Achilles as Lyric Hero in the Songs of Sappho and Pindar

Achilles sacrificing to Zeus for Patroclus’ safe return, from the Ambrosian Iliad, a 5th-century illuminated manuscript. / Wikimedia Commons By Dr. Gregory Nagy Francis Jones Professor of Classical Greek Literature Professor of Comparative Literature Director, Center for Hellenic Studies Harvard University The meaning of aphthito- The key word here is aphthito- in the sense of ‘imperishable’. And, by the time we reach the end,[…]

Achilles and the Poetics of Lament

Dying Achilles (Achilleas thniskon) in the gardens of the Achilleion / Photo by Dr.K., Wikimedia Commons By Dr. Gregory Nagy Francis Jones Professor of Classical Greek Literature Professor of Comparative Literature Director, Center for Hellenic Studies Harvard University The meaning of akhos and penthos There are two key words for this hour, akhos and penthos, and the meaning of both words is ‘grief, sorrow; public[…]

Parsing the Poet, Bob Dylan

“I’m a Dylan professor and a Dylan fan,” says Harvard Professor Richard Thomas, who teaches a popular freshman seminar on the singer-songwriter and recently published “Why Dylan Matters.” / Stephanie Mitchell, Harvard Staff Photographer New book examines the influence of the classics on the Nobelist’s music. By Jill Radsken / 12.13.2017 Richard Thomas may be the[…]

Achilles as Epic Hero and the Idea of Total Recall in Song

Triumphant Achilles dragging Hector’s lifeless body in front of the Gates of Troy, from a panoramic fresco on the upper level of the main hall of the Achilleion, painting by Franz Matsch, 1892 / Photo by Dr.K., Wikimedia Commons By Dr. Gregory Nagy Francis Jones Professor of Classical Greek Literature Professor of Comparative Literature Director, Center for Hellenic Studies Harvard University The[…]

Learning to Read the Classics

A Reading from Homer (1885) by Lawrence Alma-Tadema, 1885 / Philadelphia Museum of Art, Wikimedia Commons By Dr. Jean Bollack (deceased) French Philosopher, Philologist, and Literary Critic When I started out, I found it hard to distinguish writing projects from re-elaborations of subject matter, and I failed to pay sufficient attention to the breaks, large or very[…]

The Homeric Iliad and the Glory of the Unseasonal Hero

Ajax defending the ships of the Greeks. After a drawing by John Flaxman / Image via H.P. Haack, Wikimedia Commons By Dr. Gregory Nagy Francis Jones Professor of Classical Greek Literature Professor of Comparative Literature Director, Center for Hellenic Studies Harvard University The meaning of kleos Achilles and Agamemnon, Scene from Iliad Book I.  Mosaic, Pompeii /[…]

An Introduction to Homeric Poetry

By Dr. Gregory Nagy Francis Jones Professor of Classical Greek Literature Professor of Comparative Literature Director, Center for Hellenic Studies Harvard University Iliad, Book VIII, lines 245–53, Greek manuscript, late 5th, early 6th centuries AD / Public Domain Homeric poetry is a cover term for two epics, the Iliad and the Odyssey. The major part of this introduction will deal[…]

A Journey through Homer’s Odyssey

Nestor’s Sacrifice (1805). Engraving after John Flaxman (1755-1826). Purchased as part of the Oppé Collection with assistance from the National Lottery through the Heritage Lottery Fund 1996. / Creative Commons By Louise Taylor / 05.06.2013 TEFL Educator Southwest France Books One through Eight Telemachus’ Troubles Books I through VIII of Homer’s Epic is where the story of[…]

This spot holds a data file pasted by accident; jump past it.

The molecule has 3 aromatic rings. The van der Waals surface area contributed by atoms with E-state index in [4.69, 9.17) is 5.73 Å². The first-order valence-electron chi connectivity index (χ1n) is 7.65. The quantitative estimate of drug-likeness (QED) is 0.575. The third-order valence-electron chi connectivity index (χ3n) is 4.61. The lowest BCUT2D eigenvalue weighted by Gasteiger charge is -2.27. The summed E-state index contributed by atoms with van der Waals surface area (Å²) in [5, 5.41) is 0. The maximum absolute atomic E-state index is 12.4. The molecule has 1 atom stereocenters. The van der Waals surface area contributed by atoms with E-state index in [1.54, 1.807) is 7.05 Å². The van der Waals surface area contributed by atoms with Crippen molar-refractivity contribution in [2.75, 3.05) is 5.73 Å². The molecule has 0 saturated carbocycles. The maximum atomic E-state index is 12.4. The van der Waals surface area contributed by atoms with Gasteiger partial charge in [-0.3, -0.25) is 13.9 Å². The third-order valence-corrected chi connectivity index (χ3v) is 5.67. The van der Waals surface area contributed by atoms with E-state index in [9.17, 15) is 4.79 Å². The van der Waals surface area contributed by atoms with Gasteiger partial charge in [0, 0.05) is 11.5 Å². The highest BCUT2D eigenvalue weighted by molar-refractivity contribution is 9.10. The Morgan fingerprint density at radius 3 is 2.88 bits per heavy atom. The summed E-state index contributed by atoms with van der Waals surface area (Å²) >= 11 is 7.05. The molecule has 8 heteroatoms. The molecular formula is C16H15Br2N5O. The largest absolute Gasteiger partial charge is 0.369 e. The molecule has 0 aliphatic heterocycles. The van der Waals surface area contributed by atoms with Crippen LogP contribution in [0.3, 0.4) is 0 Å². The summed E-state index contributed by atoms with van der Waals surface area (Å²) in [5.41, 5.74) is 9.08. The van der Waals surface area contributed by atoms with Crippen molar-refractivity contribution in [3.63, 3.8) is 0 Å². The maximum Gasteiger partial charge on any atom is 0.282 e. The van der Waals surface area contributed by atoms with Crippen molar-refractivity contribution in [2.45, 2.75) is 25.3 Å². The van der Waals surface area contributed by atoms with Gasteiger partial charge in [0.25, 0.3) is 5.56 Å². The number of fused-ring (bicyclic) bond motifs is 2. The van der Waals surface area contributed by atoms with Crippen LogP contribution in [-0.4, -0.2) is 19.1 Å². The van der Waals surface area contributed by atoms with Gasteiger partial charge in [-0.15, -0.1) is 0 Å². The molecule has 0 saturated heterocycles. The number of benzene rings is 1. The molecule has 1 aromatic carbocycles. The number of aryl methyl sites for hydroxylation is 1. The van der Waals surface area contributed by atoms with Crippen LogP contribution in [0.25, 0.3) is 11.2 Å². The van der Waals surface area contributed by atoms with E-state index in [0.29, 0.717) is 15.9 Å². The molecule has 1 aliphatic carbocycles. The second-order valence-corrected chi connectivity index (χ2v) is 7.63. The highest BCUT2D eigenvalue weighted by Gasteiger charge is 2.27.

Greek and Roman Mythology – What is Myth?

The Dance of the Muses at Mount Helicon by Bertel Thorvaldsen (1807). Hesiod cites inspiration from the Muses while on Mount Helicon. / Alte Nationalgalerie By Louise Taylor / 06.21.2013 TEFL Educator Southwest France What is Myth? Mythologies come from many different cultures across the old world but we are going to concentrate on the Greeks and the Romans. “Myth” is one[…]

The Story and Labors of Hercules

The Tower of Hercules overview / Wikimedia Commons One of the most popular of Greek heroes, Hercules (“Herakles”) was celebrated in stories, sculptures, paintings, and even in the geography of the ancient world. Perseus Project Classics Department Tufts University The Life and Times of Hercules Stories about the gods, called myths, were made up thousands[…]

Pliny the Pessimist

By Dr. Thomas E. Strunk Associate Professor of Classics Xavier University, Cincinnati Greece & Rome 59:2 (2012) Introduction ‘He is always enthusiastic, almost invariably cheerful, and amiable, and quite correct. One can well imagine how a sunny-tempered man of elegant tastes and universal humanity must have won easily the regard of a great number of[…]

Revisiting the Question of Etymology and Essence

By Dr. Gregory Nagy / 03.13.2015 Francis Jones Professor of Classical Greek Literature Professor of Comparative Literature Director of the Center for Hellenic Studies Harvard University Classical Inquiries Center for Hellenic Studies Helen and Menelaus on a vase / Louvre Museum, Paris When I say etymology here, I mean the procedure of reconstructing a form[…]

A Roll of the Dice for Ajax

By Dr. Gregory Nagy / 03.13.2015 Francis Jones Professor of Classical Greek Literature Professor of Comparative Literature Director of the Center for Hellenic Studies Harvard University Background In the Homeric Iliad, the hero Ajax is second best in comparison with Achilles; in the Homeric Odyssey, he is second best in comparison with Odysseus. In the[…]